A proposal to delay disclosure of large corporate bond purchases in order to improve market liquidity is getting push-back from some of the investors who could benefit most from the change.
An SEC subcommittee on Monday suggested that secondary high-grade sales over US$10m and high-yield sales over US$3m not be made public for 48 hours. The current lag is 15 minutes.
The Fixed Income Market Structure Advisory Committee, which includes large investors, borrowers and traders, proposed a one-year trial for the arrangement.
The thinking is that delayed disclosure would encourage more market-making by dealers, who tend to be wary of holding large positions.
The transactions targeted in the proposal only account for about 1%-3% of the total number of trades between 2013 and 2017, but represent a hefty 33%-41% of their total par value traded.
And many on the buyside believe any reduction in transparency is a bad idea.
“For the most part liquidity is a risk you need to manage around,” said Matt Brill, senior portfolio manager at Invesco. “You can’t just ask for opaqueness.”
John McClain, a high-yield portfolio manager at Diamond Hill Capital Management, suggested the proposed rule would not help everyone.
“People arguing for this change are trying to benefit their shareholders at the expense of the other market participants,” he said.
“It doesn’t solve any issue and it decreases transparency. It doesn’t make any sense to me.”
Dan Fuss, vice chairman of Loomis Sayles and manager of the firm’s bond fund, also expressed reservations.
“Loomis might benefit from it, but it’s not good for the markets,” he told reporters on Tuesday. “I like transparency.”
The National Association of Securities Dealers introduced the TRACE system that publishes bond trade data in 2002, saying it hoped to improve both transparency and liquidity.
Since then, however, liquidity has largely declined - partly because asset managers have got so much bigger and more homogeneous - while issuance has skyrocketed.
And if the market truly is close to the end of the credit cycle as so many expect, the huge asset managers may have difficulties unwinding their massive holdings.
The total amount of US corporate bonds outstanding has approximately doubled over the past 10 years, according to data from Sifma.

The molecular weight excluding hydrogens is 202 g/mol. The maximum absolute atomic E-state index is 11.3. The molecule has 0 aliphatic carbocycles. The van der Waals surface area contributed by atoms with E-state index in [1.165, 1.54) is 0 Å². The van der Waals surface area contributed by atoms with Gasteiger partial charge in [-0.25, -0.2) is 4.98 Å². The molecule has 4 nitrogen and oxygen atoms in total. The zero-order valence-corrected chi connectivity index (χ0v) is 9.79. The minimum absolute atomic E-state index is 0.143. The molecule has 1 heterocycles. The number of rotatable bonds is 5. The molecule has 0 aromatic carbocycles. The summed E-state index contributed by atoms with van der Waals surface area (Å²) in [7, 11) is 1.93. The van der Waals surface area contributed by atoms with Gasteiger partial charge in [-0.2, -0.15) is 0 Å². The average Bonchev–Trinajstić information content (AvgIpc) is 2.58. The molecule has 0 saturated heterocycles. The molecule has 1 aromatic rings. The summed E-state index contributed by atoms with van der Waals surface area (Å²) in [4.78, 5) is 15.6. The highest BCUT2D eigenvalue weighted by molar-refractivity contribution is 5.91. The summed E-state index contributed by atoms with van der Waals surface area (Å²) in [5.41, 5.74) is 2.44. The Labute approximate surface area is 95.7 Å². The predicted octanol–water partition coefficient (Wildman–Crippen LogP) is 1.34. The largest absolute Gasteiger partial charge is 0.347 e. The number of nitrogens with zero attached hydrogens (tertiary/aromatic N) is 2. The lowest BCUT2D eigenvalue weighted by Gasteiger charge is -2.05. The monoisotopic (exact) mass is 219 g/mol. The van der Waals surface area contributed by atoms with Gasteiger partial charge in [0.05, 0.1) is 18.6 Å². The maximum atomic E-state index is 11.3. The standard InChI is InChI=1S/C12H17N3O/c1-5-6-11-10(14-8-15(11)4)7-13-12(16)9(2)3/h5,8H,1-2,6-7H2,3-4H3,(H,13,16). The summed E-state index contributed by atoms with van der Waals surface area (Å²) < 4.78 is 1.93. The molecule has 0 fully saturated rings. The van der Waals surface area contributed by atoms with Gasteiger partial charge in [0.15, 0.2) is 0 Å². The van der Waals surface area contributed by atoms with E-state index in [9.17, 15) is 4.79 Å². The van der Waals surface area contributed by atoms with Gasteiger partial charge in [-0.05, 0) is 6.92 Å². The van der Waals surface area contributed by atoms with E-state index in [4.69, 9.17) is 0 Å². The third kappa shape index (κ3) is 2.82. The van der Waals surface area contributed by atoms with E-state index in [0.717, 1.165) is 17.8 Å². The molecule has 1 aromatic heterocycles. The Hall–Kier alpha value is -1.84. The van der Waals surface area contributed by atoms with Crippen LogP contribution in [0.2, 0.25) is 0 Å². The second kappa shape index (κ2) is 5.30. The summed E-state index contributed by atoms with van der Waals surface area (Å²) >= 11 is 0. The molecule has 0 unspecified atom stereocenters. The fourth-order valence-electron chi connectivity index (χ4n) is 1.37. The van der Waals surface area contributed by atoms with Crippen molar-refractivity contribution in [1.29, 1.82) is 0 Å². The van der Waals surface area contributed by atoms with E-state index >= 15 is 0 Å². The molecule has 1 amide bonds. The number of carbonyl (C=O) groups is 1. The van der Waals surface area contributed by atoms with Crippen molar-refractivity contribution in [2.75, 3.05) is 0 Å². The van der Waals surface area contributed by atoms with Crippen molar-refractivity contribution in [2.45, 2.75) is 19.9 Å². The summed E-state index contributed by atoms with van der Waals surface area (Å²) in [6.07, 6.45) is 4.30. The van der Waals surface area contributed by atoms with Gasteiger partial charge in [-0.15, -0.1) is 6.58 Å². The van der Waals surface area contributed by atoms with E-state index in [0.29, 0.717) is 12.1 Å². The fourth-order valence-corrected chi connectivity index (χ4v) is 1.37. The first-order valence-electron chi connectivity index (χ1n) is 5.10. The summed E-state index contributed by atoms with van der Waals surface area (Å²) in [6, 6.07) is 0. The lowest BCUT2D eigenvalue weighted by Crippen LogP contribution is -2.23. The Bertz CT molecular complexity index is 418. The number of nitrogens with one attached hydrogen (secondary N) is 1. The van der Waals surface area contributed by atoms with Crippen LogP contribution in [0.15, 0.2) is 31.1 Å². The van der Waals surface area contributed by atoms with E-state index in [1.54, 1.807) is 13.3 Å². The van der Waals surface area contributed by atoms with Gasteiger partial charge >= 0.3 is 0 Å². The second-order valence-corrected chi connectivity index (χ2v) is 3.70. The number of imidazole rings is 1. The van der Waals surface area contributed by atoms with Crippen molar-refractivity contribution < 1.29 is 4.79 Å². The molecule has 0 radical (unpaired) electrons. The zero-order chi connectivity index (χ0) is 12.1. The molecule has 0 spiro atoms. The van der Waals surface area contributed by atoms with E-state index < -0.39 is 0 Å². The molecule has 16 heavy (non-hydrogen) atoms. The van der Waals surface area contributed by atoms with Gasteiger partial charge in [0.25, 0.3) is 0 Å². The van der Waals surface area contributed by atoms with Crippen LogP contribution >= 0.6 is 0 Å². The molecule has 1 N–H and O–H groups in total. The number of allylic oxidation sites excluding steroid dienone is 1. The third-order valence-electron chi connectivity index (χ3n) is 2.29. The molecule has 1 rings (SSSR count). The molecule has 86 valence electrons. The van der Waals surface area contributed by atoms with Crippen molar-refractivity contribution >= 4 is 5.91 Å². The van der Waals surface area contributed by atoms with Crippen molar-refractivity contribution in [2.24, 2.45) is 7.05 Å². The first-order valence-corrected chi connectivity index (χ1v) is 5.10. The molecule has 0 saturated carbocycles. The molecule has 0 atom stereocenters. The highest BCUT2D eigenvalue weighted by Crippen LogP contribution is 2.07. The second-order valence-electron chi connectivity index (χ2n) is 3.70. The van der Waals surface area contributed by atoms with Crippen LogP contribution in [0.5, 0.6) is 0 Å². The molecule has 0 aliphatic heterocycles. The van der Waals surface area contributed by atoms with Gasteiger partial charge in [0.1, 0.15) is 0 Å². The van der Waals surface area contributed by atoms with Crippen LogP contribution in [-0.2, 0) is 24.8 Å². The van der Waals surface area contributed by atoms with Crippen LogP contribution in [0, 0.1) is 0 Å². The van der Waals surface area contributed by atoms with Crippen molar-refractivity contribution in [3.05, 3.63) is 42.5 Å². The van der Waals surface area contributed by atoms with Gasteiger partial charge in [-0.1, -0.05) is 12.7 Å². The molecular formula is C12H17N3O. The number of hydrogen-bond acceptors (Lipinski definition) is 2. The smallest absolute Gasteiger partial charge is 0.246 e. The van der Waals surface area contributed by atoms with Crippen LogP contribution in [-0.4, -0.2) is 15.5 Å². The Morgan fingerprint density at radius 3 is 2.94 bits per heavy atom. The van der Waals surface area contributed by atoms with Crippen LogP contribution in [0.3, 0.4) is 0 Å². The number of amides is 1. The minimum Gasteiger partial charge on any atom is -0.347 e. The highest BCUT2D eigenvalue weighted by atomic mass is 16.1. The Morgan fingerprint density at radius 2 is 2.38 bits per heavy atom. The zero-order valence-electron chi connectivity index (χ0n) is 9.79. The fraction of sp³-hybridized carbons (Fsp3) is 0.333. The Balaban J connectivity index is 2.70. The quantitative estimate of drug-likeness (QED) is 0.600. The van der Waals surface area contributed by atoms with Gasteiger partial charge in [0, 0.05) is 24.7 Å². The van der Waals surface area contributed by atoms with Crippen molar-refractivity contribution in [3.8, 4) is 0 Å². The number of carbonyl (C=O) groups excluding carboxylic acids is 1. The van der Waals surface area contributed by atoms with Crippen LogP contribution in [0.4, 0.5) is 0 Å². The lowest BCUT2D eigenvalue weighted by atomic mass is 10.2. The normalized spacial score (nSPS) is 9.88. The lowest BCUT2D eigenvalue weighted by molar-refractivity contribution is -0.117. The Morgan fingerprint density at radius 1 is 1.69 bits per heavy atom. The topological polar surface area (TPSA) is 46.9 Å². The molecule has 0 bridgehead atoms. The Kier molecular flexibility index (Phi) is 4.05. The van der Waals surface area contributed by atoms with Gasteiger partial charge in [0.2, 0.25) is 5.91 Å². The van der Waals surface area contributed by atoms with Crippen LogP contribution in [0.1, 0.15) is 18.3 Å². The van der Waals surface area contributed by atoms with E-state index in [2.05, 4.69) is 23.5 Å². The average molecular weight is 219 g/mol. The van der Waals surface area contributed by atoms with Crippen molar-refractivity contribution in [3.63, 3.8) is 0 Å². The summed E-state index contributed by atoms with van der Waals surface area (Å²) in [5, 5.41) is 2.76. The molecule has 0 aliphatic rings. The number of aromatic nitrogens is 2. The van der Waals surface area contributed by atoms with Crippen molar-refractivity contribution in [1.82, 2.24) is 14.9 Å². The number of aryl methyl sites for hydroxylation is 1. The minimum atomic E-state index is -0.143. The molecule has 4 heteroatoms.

“The proposal is a natural consequence of an increasingly concentrated market,” said one senior head of credit research.
“Delaying disclosure is an attempt to suppress price volatility,” he said. “It addresses a symptom - not necessarily the cause.”
Chris White, chief executive of ViableMkts, said more transparency was needed before trades are executed - and has launched BondCliQ, which is expected to consolidate dealer quotes, to do that.
“The problem doesn’t start with reporting the trade, but with asset managers’ ability to find a dealer that can complete that trade,” he said.
“There is a problem with the search process of finding a counterparty, but the solution is not to take away the tape or to delay the tape.”
But others believe the virtually instant dissemination of trade data discourages risk-taking in the market.
Everyone watching TRACE knows what a buyer has paid, leading to a ripple effect in pricing - often to the detriment of the new bondholder.
“Delayed (disclosure) could give dealers more confidence to take on larger trades,” said one credit strategist who asked not to be named.
“Ironically, price disclosure required under TRACE has contributed to illiquidity for larger-sized secondary trades.”
Meanwhile some believe liquidity is not as bad as it as been.
“Over three-quarters of corporate bond investors (feel) it is easy or extremely easy to execute orders up to US$5m in size,” Greenwich Associates said in a report last month.
“This is a stark contrast to the sentiment only a year ago, where that same metric was barely one-third.”
And in its bi-annual monetary policy report in July 2017, the Federal Reserve said liquidity overall has been good since the crisis.
Whatever the case, the Financial Industry Regulatory Authority would still have to design the trial programme - and the SEC would have to approve it - meaning changes are not likely coming soon.
In the interim the market knows there is “no easy fix”, as Brill at Invesco puts it.
“You’re never going to be able to trade bonds like stocks. You’re always going to have to understand the nuances of individual bonds and the nuances of liquidity. There’s no magic pill.”